I don't know about you, but I associate some books with sensing the presence of God. Reading them led me into God's presence. The words seemed to touch my soul. Now I don't know if there is really something special about such books, or whether there are times when God is sensibly close and many books would lead one into God's presence. I've heard that in such a state even the phone book can be spiritually nourishing! At other times, God seems absent, and even the best books leave me dry.

In any case, some books have filled that role for me: the Imitation of Christ, Augustine's Confessions, The Revelations of Julian of Norwich, and others. Such books were the cause of the start of the CCEL, and the original criteria for inclusion in the CCEL included the ability of a book to bring one into God's presence.

What books have filled that role for you? I'd be interested in hearing your comments, and I'll share some of them in a future newsletter. You can add your comments here. Perhaps others will read a good book based on your recommendation.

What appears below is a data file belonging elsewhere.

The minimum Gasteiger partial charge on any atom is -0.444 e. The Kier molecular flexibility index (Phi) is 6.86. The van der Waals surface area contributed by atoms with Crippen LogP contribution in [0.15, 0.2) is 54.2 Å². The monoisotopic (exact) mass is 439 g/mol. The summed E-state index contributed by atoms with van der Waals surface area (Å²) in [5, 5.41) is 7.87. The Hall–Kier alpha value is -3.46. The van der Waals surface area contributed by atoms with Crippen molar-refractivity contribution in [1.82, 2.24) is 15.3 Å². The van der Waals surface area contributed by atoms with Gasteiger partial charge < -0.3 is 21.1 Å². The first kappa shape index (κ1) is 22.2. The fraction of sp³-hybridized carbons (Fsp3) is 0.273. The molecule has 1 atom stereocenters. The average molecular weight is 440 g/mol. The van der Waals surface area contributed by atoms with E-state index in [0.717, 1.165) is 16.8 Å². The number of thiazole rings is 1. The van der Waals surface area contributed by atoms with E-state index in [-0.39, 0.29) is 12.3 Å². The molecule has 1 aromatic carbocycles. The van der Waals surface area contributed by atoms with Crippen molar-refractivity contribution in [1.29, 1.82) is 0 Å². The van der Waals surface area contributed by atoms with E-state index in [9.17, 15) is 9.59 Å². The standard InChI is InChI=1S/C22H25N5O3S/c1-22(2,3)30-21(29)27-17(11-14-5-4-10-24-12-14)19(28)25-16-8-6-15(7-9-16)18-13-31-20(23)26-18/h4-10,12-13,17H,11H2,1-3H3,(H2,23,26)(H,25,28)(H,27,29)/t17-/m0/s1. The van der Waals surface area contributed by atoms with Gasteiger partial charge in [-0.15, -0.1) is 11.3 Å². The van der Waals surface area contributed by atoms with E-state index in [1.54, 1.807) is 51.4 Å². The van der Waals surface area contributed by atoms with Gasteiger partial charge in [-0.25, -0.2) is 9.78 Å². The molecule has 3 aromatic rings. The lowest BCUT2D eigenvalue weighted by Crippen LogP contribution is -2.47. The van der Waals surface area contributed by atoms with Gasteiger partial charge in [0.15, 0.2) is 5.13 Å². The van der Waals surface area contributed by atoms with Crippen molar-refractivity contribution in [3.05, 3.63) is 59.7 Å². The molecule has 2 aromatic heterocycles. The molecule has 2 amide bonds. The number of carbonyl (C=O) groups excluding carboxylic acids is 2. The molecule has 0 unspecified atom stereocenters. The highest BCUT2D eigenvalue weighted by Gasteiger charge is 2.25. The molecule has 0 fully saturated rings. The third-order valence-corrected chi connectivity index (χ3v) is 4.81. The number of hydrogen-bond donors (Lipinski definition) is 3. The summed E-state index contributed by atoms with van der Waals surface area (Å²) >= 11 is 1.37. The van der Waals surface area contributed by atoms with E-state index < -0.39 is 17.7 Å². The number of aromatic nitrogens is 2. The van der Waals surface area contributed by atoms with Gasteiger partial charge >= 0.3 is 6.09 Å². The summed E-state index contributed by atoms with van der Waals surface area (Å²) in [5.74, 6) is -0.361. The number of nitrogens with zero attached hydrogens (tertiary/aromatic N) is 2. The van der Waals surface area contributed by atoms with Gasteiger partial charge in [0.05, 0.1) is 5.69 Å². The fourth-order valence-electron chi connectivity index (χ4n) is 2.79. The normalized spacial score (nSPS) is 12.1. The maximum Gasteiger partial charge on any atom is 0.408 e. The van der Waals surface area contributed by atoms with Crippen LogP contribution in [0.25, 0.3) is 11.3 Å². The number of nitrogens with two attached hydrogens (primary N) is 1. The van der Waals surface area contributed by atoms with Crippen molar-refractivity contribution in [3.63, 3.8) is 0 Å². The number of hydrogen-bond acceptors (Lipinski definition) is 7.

nrlcharlie's picture

What books have filled that role for you?

For me there has been a few that fill that role and these are:

* Practice the presence of God, by Brother Lawrence
* The Autobiography of Charles G. Finney, by C. G. Finney
* Praying Hyde: A man of prayer, by Basil Miller
* Revival Praying, by Leonard Ravenhill

There have been many more but these definitely stand out above the rest.

Other titles that have been great encouragement to me are:

* Foxe's Book of Martyrs, by Foxe
* Intercessor Rees Howells, by Norman Grubb
* Why Revival tarries, by Leonard Ravenhill

Craig. C. Ireland

Craig. C. Ireland


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